Swap the crop? New York hemp farmers eager to grow marijuana

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Gail Hepworth, right, and Amy Hepworth, sisters and co-owners of Hepworth Farms, pose for a picture on bags full of hemp plants at Hepworth Farms in Milton, N.Y., Monday, April 12, 2021. Farmers dealing with depressed prices for plants that produce CBD extract are eager to take part in a statewide marijuana market expected to generate billions of dollars a year once retail sales start. They already know how to grow and process cannabis plants, since hemp is essentially the same plant with lower levels of THC, marijuana's active ingredient. Now they're waiting on rules that will allow them to switch seeds. (AP Photo/Seth Wenig)

ALBANY, N.Y. – Legal marijuana is coming to New York and hemp farmer Samir Mahadin sees it as a potential lifeline.

Farmers dealing with depressed prices for plants that produce CBD are eager to take part in a statewide marijuana market expected to generate billions of dollars a year once retail sales start.

They already know how to grow and process cannabis plants, since hemp is essentially the same plant with lower levels of THC, marijuana's active ingredient.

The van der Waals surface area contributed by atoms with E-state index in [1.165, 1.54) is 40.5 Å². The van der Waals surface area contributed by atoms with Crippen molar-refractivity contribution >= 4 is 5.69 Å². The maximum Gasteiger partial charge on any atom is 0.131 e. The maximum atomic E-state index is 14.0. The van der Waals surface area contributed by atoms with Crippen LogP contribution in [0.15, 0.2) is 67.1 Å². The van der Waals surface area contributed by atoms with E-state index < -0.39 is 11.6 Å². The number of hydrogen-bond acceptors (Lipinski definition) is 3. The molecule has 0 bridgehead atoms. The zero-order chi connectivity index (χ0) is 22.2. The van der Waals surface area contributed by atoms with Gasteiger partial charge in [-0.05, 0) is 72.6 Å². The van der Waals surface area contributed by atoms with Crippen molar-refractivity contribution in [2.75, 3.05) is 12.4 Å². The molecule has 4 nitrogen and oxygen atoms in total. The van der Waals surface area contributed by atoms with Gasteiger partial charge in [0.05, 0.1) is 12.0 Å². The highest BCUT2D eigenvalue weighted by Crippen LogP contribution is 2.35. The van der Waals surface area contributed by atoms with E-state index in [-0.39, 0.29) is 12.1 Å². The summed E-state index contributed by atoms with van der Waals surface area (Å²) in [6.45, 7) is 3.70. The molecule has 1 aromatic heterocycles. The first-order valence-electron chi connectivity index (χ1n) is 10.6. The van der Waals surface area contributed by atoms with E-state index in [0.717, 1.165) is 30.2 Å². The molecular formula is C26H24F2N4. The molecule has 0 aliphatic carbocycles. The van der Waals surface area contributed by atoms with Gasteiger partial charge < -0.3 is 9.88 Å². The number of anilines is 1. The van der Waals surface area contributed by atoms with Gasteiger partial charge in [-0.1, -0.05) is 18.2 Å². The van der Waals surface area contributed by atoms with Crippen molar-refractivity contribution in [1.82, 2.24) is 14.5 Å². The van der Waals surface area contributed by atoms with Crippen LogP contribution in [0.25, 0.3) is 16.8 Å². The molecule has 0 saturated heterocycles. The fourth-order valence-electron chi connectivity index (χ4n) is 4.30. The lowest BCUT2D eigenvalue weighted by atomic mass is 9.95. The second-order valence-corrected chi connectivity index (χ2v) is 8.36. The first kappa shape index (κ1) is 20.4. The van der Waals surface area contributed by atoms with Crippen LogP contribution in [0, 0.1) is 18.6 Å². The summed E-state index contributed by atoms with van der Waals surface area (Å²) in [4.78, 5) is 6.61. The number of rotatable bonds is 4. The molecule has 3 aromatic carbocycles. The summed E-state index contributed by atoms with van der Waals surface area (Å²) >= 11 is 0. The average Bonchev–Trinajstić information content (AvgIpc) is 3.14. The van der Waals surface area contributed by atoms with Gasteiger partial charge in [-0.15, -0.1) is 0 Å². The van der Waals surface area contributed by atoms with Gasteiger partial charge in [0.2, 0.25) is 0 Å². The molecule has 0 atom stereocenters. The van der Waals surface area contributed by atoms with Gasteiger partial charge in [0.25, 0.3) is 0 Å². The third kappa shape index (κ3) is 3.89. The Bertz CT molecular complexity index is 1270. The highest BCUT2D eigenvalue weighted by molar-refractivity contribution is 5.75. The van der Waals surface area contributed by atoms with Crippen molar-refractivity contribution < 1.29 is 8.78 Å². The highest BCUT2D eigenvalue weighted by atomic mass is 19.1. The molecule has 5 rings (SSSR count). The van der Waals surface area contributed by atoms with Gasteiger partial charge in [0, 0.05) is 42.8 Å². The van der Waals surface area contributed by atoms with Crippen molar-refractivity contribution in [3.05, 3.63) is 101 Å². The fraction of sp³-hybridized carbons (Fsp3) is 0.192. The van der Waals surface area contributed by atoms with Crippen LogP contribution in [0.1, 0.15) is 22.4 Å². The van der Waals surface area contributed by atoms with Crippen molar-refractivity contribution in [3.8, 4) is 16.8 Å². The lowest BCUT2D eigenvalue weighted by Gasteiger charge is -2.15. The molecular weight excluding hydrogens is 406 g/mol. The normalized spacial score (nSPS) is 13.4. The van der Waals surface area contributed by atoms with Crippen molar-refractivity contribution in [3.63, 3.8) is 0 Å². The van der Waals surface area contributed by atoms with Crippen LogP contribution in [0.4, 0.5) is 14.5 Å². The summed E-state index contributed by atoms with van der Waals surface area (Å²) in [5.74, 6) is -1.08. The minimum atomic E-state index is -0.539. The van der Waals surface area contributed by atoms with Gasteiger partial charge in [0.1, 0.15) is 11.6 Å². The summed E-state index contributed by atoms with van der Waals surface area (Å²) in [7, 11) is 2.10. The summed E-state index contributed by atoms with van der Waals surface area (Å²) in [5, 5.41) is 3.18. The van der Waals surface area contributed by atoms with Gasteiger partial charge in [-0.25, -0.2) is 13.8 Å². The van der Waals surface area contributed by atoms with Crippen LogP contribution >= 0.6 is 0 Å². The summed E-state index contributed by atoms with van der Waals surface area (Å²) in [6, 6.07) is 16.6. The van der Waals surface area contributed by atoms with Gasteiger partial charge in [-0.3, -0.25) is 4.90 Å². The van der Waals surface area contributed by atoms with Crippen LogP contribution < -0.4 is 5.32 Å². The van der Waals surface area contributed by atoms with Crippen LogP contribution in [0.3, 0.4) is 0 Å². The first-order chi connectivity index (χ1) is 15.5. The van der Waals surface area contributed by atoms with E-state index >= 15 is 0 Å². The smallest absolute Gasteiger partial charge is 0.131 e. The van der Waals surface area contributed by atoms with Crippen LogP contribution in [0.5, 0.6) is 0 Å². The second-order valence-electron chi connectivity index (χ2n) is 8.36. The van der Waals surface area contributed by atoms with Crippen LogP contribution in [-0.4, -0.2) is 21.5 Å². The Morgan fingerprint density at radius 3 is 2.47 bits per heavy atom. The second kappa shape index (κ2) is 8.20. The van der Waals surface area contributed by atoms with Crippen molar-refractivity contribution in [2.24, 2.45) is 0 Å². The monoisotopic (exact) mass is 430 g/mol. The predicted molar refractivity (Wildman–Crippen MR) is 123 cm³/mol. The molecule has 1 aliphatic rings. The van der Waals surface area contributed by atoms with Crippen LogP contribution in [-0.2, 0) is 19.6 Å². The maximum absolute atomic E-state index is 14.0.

Now they're waiting on rules that will allow them to switch seeds.

“I would love to get a license to grow cannabis. My wife and I love working with this plant, I believe in its ability and power as a medicine," said Mahadin, who runs Breathing Web Farms in the Finger Lakes with his wife. "And it could save my farm because what happened with the hemp has been catastrophic.”

Last month, New York became the second-largest state to legalize recreational marijuana after California, with retail sales expected to begin as early as next year.

Existing medical marijuana businesses in New York are expected to play a major role in the new adult market, but lawmakers wrote in provisions to mitigate market dominance. Half of the licenses are supposed to go to “social and economic equity” applicants, which would include financially distressed farms.

Regulators are likely months away from answering market-defining questions such as how many licenses will be made available and how much they will cost. High prices for cultivation licenses, for instance, would freeze out some smaller farmers from the market, said Allan Gandelman, president of the New York Cannabis Growers & Processors Association.